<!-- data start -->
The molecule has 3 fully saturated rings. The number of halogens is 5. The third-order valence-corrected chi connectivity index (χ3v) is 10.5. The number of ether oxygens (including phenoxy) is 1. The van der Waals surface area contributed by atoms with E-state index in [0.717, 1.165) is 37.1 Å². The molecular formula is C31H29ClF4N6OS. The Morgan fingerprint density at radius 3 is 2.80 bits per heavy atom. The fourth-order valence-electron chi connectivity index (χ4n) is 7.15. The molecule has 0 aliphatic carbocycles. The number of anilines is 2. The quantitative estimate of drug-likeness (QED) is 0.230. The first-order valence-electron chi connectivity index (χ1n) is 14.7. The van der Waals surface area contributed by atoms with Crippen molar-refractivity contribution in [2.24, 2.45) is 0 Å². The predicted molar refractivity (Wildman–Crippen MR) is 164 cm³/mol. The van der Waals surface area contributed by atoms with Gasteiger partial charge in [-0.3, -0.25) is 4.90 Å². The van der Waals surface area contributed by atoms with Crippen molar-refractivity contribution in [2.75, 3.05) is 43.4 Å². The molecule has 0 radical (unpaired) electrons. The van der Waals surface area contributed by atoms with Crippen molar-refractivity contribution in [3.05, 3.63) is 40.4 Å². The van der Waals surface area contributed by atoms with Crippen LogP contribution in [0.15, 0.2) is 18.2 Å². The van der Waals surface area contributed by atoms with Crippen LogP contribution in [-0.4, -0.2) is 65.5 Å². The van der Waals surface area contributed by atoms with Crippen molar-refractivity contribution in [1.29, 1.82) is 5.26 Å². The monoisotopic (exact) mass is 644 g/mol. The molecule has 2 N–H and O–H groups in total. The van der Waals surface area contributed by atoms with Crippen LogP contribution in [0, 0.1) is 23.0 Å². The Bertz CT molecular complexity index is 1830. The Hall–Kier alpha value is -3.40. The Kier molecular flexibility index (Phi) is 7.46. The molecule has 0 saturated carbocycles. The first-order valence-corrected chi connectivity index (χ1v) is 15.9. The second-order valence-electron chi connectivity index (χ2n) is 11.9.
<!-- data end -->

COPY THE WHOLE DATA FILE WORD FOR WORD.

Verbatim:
The molecule has 3 fully saturated rings. The number of halogens is 5. The third-order valence-corrected chi connectivity index (χ3v) is 10.5. The number of ether oxygens (including phenoxy) is 1. The van der Waals surface area contributed by atoms with E-state index in [0.717, 1.165) is 37.1 Å². The molecular formula is C31H29ClF4N6OS. The Morgan fingerprint density at radius 3 is 2.80 bits per heavy atom. The fourth-order valence-electron chi connectivity index (χ4n) is 7.15. The molecule has 0 aliphatic carbocycles. The number of anilines is 2. The quantitative estimate of drug-likeness (QED) is 0.230. The first-order valence-electron chi connectivity index (χ1n) is 14.7. The van der Waals surface area contributed by atoms with Crippen molar-refractivity contribution in [2.24, 2.45) is 0 Å². The predicted molar refractivity (Wildman–Crippen MR) is 164 cm³/mol. The van der Waals surface area contributed by atoms with Gasteiger partial charge in [-0.3, -0.25) is 4.90 Å². The van der Waals surface area contributed by atoms with Crippen molar-refractivity contribution in [2.75, 3.05) is 43.4 Å². The molecule has 0 radical (unpaired) electrons. The van der Waals surface area contributed by atoms with Crippen molar-refractivity contribution in [3.05, 3.63) is 40.4 Å². The van der Waals surface area contributed by atoms with Crippen LogP contribution in [0.15, 0.2) is 18.2 Å². The van der Waals surface area contributed by atoms with Crippen LogP contribution in [-0.4, -0.2) is 65.5 Å². The van der Waals surface area contributed by atoms with Crippen molar-refractivity contribution in [1.29, 1.82) is 5.26 Å². The monoisotopic (exact) mass is 644 g/mol. The molecule has 2 N–H and O–H groups in total. The van der Waals surface area contributed by atoms with Crippen LogP contribution in [0, 0.1) is 23.0 Å². The Bertz CT molecular complexity index is 1830. The Hall–Kier alpha value is -3.40. The Kier molecular flexibility index (Phi) is 7.46. The molecule has 0 saturated carbocycles. The first-order valence-corrected chi connectivity index (χ1v) is 15.9. The second-order valence-electron chi connectivity index (χ2n) is 11.9.